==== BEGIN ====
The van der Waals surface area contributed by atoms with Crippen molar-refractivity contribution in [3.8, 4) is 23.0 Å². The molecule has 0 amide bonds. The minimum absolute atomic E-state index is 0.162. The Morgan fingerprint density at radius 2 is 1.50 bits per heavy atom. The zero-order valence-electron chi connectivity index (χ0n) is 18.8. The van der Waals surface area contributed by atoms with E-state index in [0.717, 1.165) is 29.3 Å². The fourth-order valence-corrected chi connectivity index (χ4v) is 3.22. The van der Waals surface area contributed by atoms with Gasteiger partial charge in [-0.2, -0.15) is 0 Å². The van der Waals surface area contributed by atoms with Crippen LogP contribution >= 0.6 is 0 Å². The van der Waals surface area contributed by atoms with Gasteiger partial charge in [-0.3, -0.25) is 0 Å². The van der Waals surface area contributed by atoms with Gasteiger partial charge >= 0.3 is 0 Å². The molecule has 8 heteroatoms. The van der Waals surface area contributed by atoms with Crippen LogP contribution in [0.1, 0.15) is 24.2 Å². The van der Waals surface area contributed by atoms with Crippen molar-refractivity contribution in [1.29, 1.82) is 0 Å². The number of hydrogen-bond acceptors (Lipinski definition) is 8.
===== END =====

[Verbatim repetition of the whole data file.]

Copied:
The van der Waals surface area contributed by atoms with Crippen molar-refractivity contribution in [3.8, 4) is 23.0 Å². The molecule has 0 amide bonds. The minimum absolute atomic E-state index is 0.162. The Morgan fingerprint density at radius 2 is 1.50 bits per heavy atom. The zero-order valence-electron chi connectivity index (χ0n) is 18.8. The van der Waals surface area contributed by atoms with E-state index in [0.717, 1.165) is 29.3 Å². The fourth-order valence-corrected chi connectivity index (χ4v) is 3.22. The van der Waals surface area contributed by atoms with Gasteiger partial charge in [-0.2, -0.15) is 0 Å². The van der Waals surface area contributed by atoms with Crippen LogP contribution >= 0.6 is 0 Å². The van der Waals surface area contributed by atoms with Gasteiger partial charge in [-0.3, -0.25) is 0 Å². The van der Waals surface area contributed by atoms with Gasteiger partial charge >= 0.3 is 0 Å². The molecule has 8 heteroatoms. The van der Waals surface area contributed by atoms with Crippen LogP contribution in [0.1, 0.15) is 24.2 Å². The van der Waals surface area contributed by atoms with Crippen molar-refractivity contribution in [1.29, 1.82) is 0 Å². The number of hydrogen-bond acceptors (Lipinski definition) is 8.